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What is the future of solar
THE FUTURE OF SOLAR PANEL TECHNOLOGY
With more and more people choosing to install photovoltaic systems, the solar technology industry is growing rapidly. Despite the government cutting all subsidies for solar panels (Feed-in Tariff payments) in March 2019, solar technology continues to be popular causing the price of systems to fall. With grid electricity prices going up year on year it continues to be a good time to invest in PV technology.
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In terms of technological advances, PV companies continue to make large strides, including the development of higher efficiency (20%) PV cells and hybrid cells. These technologies are becoming increasingly accessible for the mass market. A new type of material for next-generation solar cells has been created which eliminates the need to use lead. This has been a major barrier to increasing the efficiency of this technology. Scientists have been working on incorporating the mineral perovskite in solar cells since the material was first shown to work in 2009. Solar cells that are created using this material are more efficient than current solar panels. Current solar panels capture 15% to 18% of the solar energy on average, while perovskite solar cells have been found to be as much as 28% efficient. However, there are major obstacles to using these materials commercially because they are not stable and they contain water-soluble lead, which is a health hazard. Led by Letian Dou, assistant professor of chemical engineering at Purdue University* a new team of scientists and engineers have developed a sandwich-like material which incorporates organic and inorganic materials to form a hybrid structure that doesn't use lead and has much improved stability. "These structures are very exciting," Dou said. "The sandwich structures are like semiconductor quantum wells that are widely used today in many electronic and optoelectronic devices, but they are much easier to produce and more tolerant to defects," In a paper published in the Journal of the American Chemical Society the scientists had incorporated the material into an essential component of many electronic devices. Yao Gao, lead author of both research papers and a postdoctoral fellow in Dou's research group, said the new organic-inorganic hybrid perovskite materials are cheaper and perform better than a traditional inorganic semiconductor. Also, Gao said, the new material's design strategy could serve as a blueprint for many other functional hybrid materials. He said: "Solar cells, as many people have demonstrated, can be highly efficient. With our new technology, we can make the hybrid perovskite materials intrinsically more stable. By replacing the toxic lead, these new materials are better for the environment and can also be safely used for bioelectronics sensors on the body."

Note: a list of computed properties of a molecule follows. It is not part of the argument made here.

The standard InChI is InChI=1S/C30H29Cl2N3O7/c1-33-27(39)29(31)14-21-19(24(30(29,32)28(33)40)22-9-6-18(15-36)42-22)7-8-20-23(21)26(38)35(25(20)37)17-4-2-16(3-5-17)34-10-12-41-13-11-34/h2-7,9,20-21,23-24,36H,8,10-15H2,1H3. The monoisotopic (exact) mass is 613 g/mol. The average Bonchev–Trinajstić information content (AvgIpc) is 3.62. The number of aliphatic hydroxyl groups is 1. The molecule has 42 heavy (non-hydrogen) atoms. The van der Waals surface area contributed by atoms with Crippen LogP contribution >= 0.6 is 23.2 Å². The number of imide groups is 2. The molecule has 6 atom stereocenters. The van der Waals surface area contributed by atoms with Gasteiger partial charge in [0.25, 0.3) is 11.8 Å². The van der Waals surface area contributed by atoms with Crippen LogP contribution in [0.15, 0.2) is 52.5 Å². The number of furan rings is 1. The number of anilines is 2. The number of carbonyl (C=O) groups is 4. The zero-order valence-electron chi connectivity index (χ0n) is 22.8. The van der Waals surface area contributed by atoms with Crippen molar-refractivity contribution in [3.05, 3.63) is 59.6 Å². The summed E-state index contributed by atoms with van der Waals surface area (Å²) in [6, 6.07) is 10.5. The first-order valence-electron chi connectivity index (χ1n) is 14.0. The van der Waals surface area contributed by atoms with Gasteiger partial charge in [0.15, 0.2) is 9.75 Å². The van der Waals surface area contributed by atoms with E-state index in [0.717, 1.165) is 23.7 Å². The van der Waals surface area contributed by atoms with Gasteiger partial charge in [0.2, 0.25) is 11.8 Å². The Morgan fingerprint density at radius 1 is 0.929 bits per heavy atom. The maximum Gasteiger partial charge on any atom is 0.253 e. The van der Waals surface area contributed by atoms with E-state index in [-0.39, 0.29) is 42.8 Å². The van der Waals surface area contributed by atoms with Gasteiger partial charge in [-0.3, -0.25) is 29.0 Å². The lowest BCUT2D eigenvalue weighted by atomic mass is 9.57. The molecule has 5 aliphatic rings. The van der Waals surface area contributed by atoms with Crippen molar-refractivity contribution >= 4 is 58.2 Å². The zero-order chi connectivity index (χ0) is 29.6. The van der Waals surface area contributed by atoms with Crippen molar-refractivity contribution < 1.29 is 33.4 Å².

Some PV companies in the United States are developing near-transparent cells made from a glass-like plastic material, which greatly minimise the aesthetic impact of PV arrays, although at present these are not widely available in the UK. Transparent and paper-thin technology could allow electricity to be generated from windows and other discrete objects on the fly.
Global PV installations for the year 2019 reached about 121 GW. This is enough to supply about 3% of global electricity demand. BloombergNFF conservatively projected in early 2020 that some 15 countries are likely to be able to lay claim to the status of being members of Solar’s “gigawatt club” in 2019. Global solar installations will continue double-digit growth rates into the new decade, according to the new 2020 Global Photovoltaic (PV) Demand Forecast by IHS Markit. New annual installations in 2020 will reach 142 gigawatts (GW), a 14% rise over the previous year, says the company. The expected 142 gigawatts are seven times that of the entire capacity that had been installed by the start of the prior decade (20 GW in 2010). After nearly doubling installations in 2019, Europe is expected to continue growing in 2020, adding more than 24 GW—a 5% increase over 2019. Spain, Germany, Netherlands, France, Italy and Ukraine will be leading sources of demand, accounting for 63% of total EU installations in the coming year. Overall, the top 10 solar markets are expected to see their collective share of the market fall to 73%, down from 94% in 2010. Edurne Zoco, director, Clean Technology & Renewables, IHS Markit said: “China will remain in the preeminent position as the overall leader in solar installations. But this decade will see new markets emerging in South East Asia, Latin America and the Middle East. Still, the major markets will continue to be critical for the development of the solar industry, especially as test beds of technological innovation, policy development and new business models.”
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